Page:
Saturday, January 03, 2009

Time Out In Timbuktu

Timbuktu is a name that, like no other, evokes images of far-off, exotic landscapes, rare, pungent spices, wise mystics and veiled, alluring beauties. Most people in the West will have heard the name before and have such 1001 Nights images in their minds. However, ask those same people to place Timbuktu on a map and you'll be lucky if they get the right continent. The myth of Timbuktu has transcended its reality and made a home for itself in our collective psyche.

The reality is, of course, far more prosaic, but certainly not without intrigue. The town is situated only 10km from the Niger river but the riverine wetlands quickly give way to the sands of the Sahara and so the own is, quite literally, on the edge of the desert. In fact, all you have to do is walk an hour or so north from the edge of town and you will lose sight of almost all traces of humanity (apart from the ubiquitous, wind-blown plastic bags caughton the thorny bushes). It is precisely this strategic crossroads location that made the greatness and fame of Timbuktu. Great caravans carrying gold and ivory from the rich mines of Ghana and Mali travelled northwards to be traded in Morocco and the ports of the Barbary Coast, whilst Arab and European goods and salt travelled south. As the gatekeeper to this lucrative international trade Timbuktu grew immensely wealthy. Under the reign of the Malian emperor Kankan (Mansa) Moussa (in the 1320s-1330s) a great mosque and university were built there along with a library the size of which hadn't been seen in Africa since the Great Library of Alexandria was burnt down. As such Timbuktu became one of the preeminent centres of Muslim scholarship in the world.

As an aside it's worth spending a paragraph talking about Mansa Moussa. A pious Muslim he brought the heretofore unassuming Malian empire with a bang when he decided to go on a pilgrimage to Mecca in 1324. With an entourage numbering some 6000 individuals he was so liberal with his wealth that when he passed through Cairo he handed out so much gold that he caused the local currency to crash due to oversupply, and it would take 10 years for it to properly recover.

Of course the streets of Timbuktu are not paved with gold, sand with a trickle of effluent would be closer to the truth. However Mansa Moussa's mud mosques are still standing (although they're unfortunately off limits to non-Muslims again) as are many venerable old houses built of hardy mud bricks. The scholarly tradition also lives on with several venerable manuscript collections. It is also the main hub for the proud, nomadic Tuaregs, dressed in their long, flowing robes (usually blue or green) ad enveloping turbans, who live in the desert to come and sell their goods (mainly salt and handicrafts) and buy provisions.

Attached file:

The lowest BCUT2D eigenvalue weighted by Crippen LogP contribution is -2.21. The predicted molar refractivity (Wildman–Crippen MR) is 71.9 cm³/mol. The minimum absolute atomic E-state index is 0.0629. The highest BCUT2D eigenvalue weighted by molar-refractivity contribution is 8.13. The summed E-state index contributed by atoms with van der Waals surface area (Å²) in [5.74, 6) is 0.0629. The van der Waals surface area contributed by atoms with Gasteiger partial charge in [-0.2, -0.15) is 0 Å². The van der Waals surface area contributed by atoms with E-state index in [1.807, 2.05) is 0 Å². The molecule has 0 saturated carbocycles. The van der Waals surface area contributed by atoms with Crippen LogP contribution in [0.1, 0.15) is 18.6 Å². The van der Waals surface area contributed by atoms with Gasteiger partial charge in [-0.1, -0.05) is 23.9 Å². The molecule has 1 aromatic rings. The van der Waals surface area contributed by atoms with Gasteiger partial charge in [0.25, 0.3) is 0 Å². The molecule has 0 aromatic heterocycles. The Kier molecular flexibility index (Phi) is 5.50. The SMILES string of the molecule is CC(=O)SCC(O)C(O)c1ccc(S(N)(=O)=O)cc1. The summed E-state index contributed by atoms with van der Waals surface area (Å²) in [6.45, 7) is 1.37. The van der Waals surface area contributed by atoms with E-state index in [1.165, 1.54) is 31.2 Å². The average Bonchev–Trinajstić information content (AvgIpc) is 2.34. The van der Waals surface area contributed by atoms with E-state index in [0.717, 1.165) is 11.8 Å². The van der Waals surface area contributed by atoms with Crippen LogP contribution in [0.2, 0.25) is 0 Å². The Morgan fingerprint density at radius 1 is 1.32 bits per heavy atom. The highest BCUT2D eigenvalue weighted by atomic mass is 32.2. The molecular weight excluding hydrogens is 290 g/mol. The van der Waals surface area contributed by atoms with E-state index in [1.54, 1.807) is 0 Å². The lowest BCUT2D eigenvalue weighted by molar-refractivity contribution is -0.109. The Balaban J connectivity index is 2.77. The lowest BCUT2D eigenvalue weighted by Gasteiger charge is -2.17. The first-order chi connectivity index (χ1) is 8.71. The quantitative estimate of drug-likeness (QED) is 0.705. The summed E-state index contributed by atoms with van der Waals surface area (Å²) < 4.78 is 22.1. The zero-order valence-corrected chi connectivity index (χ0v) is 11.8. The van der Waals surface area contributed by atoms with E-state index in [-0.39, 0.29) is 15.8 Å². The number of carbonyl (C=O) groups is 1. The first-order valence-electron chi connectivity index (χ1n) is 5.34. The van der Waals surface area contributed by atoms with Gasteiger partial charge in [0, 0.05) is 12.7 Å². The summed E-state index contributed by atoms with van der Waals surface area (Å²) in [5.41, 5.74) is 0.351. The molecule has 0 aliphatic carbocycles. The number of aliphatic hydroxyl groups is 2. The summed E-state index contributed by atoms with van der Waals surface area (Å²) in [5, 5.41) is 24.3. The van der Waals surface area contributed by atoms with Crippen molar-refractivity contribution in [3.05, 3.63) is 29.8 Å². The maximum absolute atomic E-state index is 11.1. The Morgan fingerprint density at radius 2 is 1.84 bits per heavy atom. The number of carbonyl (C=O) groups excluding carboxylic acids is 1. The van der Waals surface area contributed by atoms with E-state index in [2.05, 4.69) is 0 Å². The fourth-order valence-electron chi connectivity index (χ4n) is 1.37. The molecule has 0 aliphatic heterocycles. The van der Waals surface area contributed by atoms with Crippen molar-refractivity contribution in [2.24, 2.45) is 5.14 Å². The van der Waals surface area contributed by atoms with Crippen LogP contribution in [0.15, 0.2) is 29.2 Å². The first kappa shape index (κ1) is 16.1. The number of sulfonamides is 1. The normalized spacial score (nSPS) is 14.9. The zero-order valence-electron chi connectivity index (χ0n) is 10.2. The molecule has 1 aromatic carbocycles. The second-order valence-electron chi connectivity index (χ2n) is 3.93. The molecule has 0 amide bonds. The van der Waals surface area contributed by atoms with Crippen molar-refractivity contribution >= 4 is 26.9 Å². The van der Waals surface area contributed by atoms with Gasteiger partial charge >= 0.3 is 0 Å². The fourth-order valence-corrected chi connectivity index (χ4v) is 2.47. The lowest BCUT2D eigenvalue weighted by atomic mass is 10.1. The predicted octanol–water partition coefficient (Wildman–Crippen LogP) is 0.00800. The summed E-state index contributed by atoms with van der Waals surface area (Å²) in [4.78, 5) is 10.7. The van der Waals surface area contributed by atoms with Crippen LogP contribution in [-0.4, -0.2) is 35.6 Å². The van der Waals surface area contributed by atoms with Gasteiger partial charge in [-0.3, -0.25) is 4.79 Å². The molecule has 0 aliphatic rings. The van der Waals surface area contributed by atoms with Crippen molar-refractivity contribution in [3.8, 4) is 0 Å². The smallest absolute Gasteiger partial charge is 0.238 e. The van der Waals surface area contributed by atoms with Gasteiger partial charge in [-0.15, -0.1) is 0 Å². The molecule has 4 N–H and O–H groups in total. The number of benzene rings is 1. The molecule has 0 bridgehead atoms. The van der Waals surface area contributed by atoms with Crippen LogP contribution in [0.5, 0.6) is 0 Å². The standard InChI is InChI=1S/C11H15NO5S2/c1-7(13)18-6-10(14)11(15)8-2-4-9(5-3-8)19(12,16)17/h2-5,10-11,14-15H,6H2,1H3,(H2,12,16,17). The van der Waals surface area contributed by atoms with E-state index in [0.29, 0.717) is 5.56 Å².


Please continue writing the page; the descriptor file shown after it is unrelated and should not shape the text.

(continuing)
As can be guessed the town is also staunchly conservative with a greater Arab influence than the rest of Mali - this can also be seen in the faces of the locals where the sharper Arab features and lighter skin are more common. I've therefore been making a good impression traipsing around in my keffiyeh and Pakistani shalwar kameez which is ideally airy for the desert climate. In fact I'm really happy to be able to wear my shalwar kameez as it's incredibly comfy and I love it, though unfortunately you don't really get the opportunity to wear it on the streets of London. Many locals have taken me for an Arab and it's allowed me to dust off my, admittedly very limited, language skills that I picked up in the Middle East two years ago. It's not much but it makes a good first impression and has got me invited to share some tea with a couple of Tuaregs. Tea in Mali, particularly amongst the Tuaregs, is a special ritual and follows a set pattern and involves a lot of pouring from pot to glass and back again. The pot and glasses are small. The quantities of tea and sugar, on the other hand, are anything but. The same leaves are used throughout and the same pot s used to make three servings. The first is fort comme la mort (strong as death), the second is doux comme la vie (mild as life) and the third is sucré comme l'amour (sweet as love).

Due to the shifting of trade from overland routes to seaborne ones and greater instability in the region Timbuktu saw its importance decline as it went from being at the cente of world trade to being an insignificant town on te edge of a backwater country. At least the influx of tourist money is helping to preserve the town from further degradation and restoring some of the old houses to their former glory.

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